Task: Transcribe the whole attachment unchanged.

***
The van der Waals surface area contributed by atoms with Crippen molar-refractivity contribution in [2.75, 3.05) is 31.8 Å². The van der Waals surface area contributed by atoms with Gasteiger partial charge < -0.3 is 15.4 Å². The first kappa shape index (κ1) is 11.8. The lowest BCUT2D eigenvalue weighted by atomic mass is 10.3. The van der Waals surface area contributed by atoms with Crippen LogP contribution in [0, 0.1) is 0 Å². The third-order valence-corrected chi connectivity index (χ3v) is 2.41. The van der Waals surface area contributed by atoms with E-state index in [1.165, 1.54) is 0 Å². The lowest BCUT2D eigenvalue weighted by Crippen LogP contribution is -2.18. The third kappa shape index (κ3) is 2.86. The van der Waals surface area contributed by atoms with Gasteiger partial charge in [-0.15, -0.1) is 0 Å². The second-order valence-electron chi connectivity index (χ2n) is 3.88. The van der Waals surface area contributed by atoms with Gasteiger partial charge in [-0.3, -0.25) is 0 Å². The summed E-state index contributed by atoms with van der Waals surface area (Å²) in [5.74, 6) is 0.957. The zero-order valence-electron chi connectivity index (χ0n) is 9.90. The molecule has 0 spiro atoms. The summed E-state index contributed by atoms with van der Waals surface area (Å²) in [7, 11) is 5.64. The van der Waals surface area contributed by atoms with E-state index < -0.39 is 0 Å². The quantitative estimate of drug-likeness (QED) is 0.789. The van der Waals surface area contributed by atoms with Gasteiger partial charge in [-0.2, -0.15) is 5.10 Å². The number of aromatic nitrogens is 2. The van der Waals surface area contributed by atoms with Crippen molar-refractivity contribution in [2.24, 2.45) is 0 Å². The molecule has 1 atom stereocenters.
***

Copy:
The van der Waals surface area contributed by atoms with Crippen molar-refractivity contribution in [2.75, 3.05) is 31.8 Å². The van der Waals surface area contributed by atoms with Gasteiger partial charge < -0.3 is 15.4 Å². The first kappa shape index (κ1) is 11.8. The lowest BCUT2D eigenvalue weighted by atomic mass is 10.3. The van der Waals surface area contributed by atoms with Crippen LogP contribution in [0, 0.1) is 0 Å². The third-order valence-corrected chi connectivity index (χ3v) is 2.41. The van der Waals surface area contributed by atoms with E-state index in [1.165, 1.54) is 0 Å². The lowest BCUT2D eigenvalue weighted by Crippen LogP contribution is -2.18. The third kappa shape index (κ3) is 2.86. The van der Waals surface area contributed by atoms with Gasteiger partial charge in [-0.15, -0.1) is 0 Å². The second-order valence-electron chi connectivity index (χ2n) is 3.88. The van der Waals surface area contributed by atoms with Gasteiger partial charge in [-0.3, -0.25) is 0 Å². The summed E-state index contributed by atoms with van der Waals surface area (Å²) in [5.74, 6) is 0.957. The zero-order valence-electron chi connectivity index (χ0n) is 9.90. The molecule has 0 spiro atoms. The summed E-state index contributed by atoms with van der Waals surface area (Å²) in [7, 11) is 5.64. The van der Waals surface area contributed by atoms with E-state index < -0.39 is 0 Å². The quantitative estimate of drug-likeness (QED) is 0.789. The van der Waals surface area contributed by atoms with Gasteiger partial charge in [-0.2, -0.15) is 5.10 Å². The number of aromatic nitrogens is 2. The van der Waals surface area contributed by atoms with Crippen molar-refractivity contribution in [2.24, 2.45) is 0 Å². The molecule has 1 atom stereocenters.